The Force Comes To High Definition Blu-ray in 2011

Take heart Force Followers, the original Star Wars trilogy is coming to your high definition home theater galaxy next year in 2011.  But beware Star Wars purists there are elements of the Dark Side of the Force in the news.

Delivered by the Master Jedi himself,b George Lucas spoke at the Celebration V convention in Orlando, “I wish I could say it was coming out this year, but it will come out next year.” New, extensive special features will be featured, including documentaries, vintage behind-the-scenes moments, interviews, retrospectives and never-before-seen footage from the Lucasfilm archives.

As a teaser of those special features, a deleted scene from Return of the Jedi, debuted at the convention.  It shows Luke Skywalker putting the finishing touches on his new lightsaber before going to the palace of Jabba the Hutt.

 

The New York Times interviewed George Lucas and come away with several pertinent quotes:

But in a telephone interview, Mr. Lucas said he had been waiting to see if the Blu-ray format would be widely accepted by home viewers.

“We’ve been wanting to do it as soon as we possibly could, but we just wanted to do it when enough people would be able to buy it and see it,” Mr. Lucas said on Friday from the Star Wars Celebration V convention in Orlando, Fla.

Star Wars coming to Blu-ray is great news indeed but here is where the Dark Side of things comes into play in the next quote from George Lucas.

Mr. Lucas said the versions of the first three “Star Wars” films – “Star Wars,” “The Empire Strikes Back” and “Return of the Jedi” – included in the Blu-ray boxed set will be the special-edition releases that were shown theatrically in 1997 and digitally restored for a 2004 standard-definition DVD boxed set.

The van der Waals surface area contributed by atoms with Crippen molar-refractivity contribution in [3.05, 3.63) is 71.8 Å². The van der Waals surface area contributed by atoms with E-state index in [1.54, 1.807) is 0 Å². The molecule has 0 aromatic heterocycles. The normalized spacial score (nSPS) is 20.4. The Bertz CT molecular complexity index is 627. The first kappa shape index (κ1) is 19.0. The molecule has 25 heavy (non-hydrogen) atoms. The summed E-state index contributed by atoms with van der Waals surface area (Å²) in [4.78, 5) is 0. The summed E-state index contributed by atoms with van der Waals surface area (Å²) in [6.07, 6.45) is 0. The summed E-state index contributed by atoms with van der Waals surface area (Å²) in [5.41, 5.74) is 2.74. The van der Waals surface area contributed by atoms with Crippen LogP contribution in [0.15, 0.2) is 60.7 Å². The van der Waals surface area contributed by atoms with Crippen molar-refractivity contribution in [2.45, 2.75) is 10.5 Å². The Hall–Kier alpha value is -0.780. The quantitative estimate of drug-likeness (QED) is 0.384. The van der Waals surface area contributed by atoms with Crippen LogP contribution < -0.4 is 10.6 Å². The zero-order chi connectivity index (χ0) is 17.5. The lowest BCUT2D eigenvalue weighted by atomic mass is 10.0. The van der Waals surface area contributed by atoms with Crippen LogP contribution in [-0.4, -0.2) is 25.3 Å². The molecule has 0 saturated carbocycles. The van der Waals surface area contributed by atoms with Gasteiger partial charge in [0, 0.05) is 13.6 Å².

Perhaps bracing for the reactions of fans who decried some of the changes made to the special-edition films – like, say, an exchange of gunfire between Han Solo and a certain green-skinned bounty hunter – Mr. Lucas said that to release the original versions of these films on Blu-ray was “kind of an oxymoron because the quality of the original is not very good.”

“You have to go through and do a whole restoration on it, and you have to do that digitally,” he added. “It’s a very, very expensive process to do it. So when we did the transfer to digital, we only transferred really the upgraded version.”

So there you have it. New versions of the new versions but, for now, the original theatrical versions remain shut out.

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